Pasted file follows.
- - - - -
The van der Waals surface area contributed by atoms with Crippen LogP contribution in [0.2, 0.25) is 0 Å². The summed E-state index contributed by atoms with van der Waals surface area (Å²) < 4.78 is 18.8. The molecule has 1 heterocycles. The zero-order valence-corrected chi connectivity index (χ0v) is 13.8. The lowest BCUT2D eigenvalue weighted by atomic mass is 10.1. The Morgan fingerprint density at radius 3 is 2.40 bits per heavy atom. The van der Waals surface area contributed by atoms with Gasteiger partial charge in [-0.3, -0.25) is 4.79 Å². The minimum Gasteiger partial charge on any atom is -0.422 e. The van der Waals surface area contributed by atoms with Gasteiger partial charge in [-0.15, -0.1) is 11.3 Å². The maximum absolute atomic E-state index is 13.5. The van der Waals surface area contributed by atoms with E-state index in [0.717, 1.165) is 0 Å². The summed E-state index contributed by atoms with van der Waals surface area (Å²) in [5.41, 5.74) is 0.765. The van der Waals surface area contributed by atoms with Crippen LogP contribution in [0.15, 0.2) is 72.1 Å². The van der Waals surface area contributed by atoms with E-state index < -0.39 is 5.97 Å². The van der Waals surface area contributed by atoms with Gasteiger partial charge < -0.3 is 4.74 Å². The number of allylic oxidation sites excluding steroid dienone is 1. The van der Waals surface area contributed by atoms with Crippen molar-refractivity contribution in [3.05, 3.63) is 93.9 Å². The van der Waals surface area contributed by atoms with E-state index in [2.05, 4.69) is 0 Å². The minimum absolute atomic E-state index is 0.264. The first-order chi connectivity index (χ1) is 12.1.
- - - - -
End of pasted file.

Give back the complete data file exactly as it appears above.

The van der Waals surface area contributed by atoms with Crippen LogP contribution in [0.2, 0.25) is 0 Å². The summed E-state index contributed by atoms with van der Waals surface area (Å²) < 4.78 is 18.8. The molecule has 1 heterocycles. The zero-order valence-corrected chi connectivity index (χ0v) is 13.8. The lowest BCUT2D eigenvalue weighted by atomic mass is 10.1. The Morgan fingerprint density at radius 3 is 2.40 bits per heavy atom. The van der Waals surface area contributed by atoms with Gasteiger partial charge in [-0.3, -0.25) is 4.79 Å². The minimum Gasteiger partial charge on any atom is -0.422 e. The van der Waals surface area contributed by atoms with Gasteiger partial charge in [-0.15, -0.1) is 11.3 Å². The maximum absolute atomic E-state index is 13.5. The van der Waals surface area contributed by atoms with E-state index in [0.717, 1.165) is 0 Å². The summed E-state index contributed by atoms with van der Waals surface area (Å²) in [5.41, 5.74) is 0.765. The van der Waals surface area contributed by atoms with Crippen LogP contribution in [0.15, 0.2) is 72.1 Å². The van der Waals surface area contributed by atoms with E-state index < -0.39 is 5.97 Å². The van der Waals surface area contributed by atoms with Gasteiger partial charge < -0.3 is 4.74 Å². The number of allylic oxidation sites excluding steroid dienone is 1. The van der Waals surface area contributed by atoms with Crippen molar-refractivity contribution in [3.05, 3.63) is 93.9 Å². The van der Waals surface area contributed by atoms with E-state index in [2.05, 4.69) is 0 Å². The minimum absolute atomic E-state index is 0.264. The first-order chi connectivity index (χ1) is 12.1.